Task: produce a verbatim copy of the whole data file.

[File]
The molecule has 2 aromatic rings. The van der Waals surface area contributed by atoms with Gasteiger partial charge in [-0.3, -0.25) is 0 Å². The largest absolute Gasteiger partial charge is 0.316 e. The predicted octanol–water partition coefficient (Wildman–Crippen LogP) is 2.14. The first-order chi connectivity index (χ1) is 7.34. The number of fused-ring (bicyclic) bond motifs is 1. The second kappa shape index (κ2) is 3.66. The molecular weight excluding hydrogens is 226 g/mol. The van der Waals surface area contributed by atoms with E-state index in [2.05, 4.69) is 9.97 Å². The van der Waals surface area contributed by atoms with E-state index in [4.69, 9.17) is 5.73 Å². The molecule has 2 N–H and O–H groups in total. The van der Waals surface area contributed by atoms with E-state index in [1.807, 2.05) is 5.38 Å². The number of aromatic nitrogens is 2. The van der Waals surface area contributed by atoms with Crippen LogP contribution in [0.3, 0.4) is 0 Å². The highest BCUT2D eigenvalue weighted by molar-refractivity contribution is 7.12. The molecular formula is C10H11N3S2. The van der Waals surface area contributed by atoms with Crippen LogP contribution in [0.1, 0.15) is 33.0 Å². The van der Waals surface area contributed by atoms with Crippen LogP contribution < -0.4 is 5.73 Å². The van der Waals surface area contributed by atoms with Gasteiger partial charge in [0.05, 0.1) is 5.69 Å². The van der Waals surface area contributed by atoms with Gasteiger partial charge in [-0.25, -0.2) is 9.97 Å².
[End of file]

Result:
The molecule has 2 aromatic rings. The van der Waals surface area contributed by atoms with Gasteiger partial charge in [-0.3, -0.25) is 0 Å². The largest absolute Gasteiger partial charge is 0.316 e. The predicted octanol–water partition coefficient (Wildman–Crippen LogP) is 2.14. The first-order chi connectivity index (χ1) is 7.34. The number of fused-ring (bicyclic) bond motifs is 1. The second kappa shape index (κ2) is 3.66. The molecular weight excluding hydrogens is 226 g/mol. The van der Waals surface area contributed by atoms with E-state index in [2.05, 4.69) is 9.97 Å². The van der Waals surface area contributed by atoms with E-state index in [4.69, 9.17) is 5.73 Å². The molecule has 2 N–H and O–H groups in total. The van der Waals surface area contributed by atoms with E-state index in [1.807, 2.05) is 5.38 Å². The number of aromatic nitrogens is 2. The van der Waals surface area contributed by atoms with Crippen LogP contribution in [0.3, 0.4) is 0 Å². The highest BCUT2D eigenvalue weighted by molar-refractivity contribution is 7.12. The molecular formula is C10H11N3S2. The van der Waals surface area contributed by atoms with Crippen LogP contribution in [0.1, 0.15) is 33.0 Å². The van der Waals surface area contributed by atoms with Crippen LogP contribution < -0.4 is 5.73 Å². The van der Waals surface area contributed by atoms with Gasteiger partial charge in [0.05, 0.1) is 5.69 Å². The van der Waals surface area contributed by atoms with Gasteiger partial charge in [-0.25, -0.2) is 9.97 Å².